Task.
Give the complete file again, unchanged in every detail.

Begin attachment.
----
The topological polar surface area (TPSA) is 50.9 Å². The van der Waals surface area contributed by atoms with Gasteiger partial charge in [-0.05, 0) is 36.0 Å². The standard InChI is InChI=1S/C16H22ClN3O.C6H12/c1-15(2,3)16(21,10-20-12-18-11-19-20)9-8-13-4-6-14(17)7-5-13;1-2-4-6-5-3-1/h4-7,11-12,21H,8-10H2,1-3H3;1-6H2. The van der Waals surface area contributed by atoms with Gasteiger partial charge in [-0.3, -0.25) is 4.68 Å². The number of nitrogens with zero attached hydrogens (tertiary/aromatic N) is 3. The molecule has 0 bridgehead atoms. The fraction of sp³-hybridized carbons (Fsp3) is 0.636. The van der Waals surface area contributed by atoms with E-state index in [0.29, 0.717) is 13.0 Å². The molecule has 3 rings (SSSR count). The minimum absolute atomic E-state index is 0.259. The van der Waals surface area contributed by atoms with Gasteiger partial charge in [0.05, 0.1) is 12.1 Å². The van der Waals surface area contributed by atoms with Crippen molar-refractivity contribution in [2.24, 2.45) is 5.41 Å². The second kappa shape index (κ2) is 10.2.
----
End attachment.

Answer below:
The topological polar surface area (TPSA) is 50.9 Å². The van der Waals surface area contributed by atoms with Gasteiger partial charge in [-0.05, 0) is 36.0 Å². The standard InChI is InChI=1S/C16H22ClN3O.C6H12/c1-15(2,3)16(21,10-20-12-18-11-19-20)9-8-13-4-6-14(17)7-5-13;1-2-4-6-5-3-1/h4-7,11-12,21H,8-10H2,1-3H3;1-6H2. The van der Waals surface area contributed by atoms with Gasteiger partial charge in [-0.3, -0.25) is 4.68 Å². The number of nitrogens with zero attached hydrogens (tertiary/aromatic N) is 3. The molecule has 0 bridgehead atoms. The fraction of sp³-hybridized carbons (Fsp3) is 0.636. The van der Waals surface area contributed by atoms with E-state index in [0.29, 0.717) is 13.0 Å². The molecule has 3 rings (SSSR count). The minimum absolute atomic E-state index is 0.259. The van der Waals surface area contributed by atoms with Gasteiger partial charge in [0.05, 0.1) is 12.1 Å². The van der Waals surface area contributed by atoms with Crippen molar-refractivity contribution in [2.24, 2.45) is 5.41 Å². The second kappa shape index (κ2) is 10.2.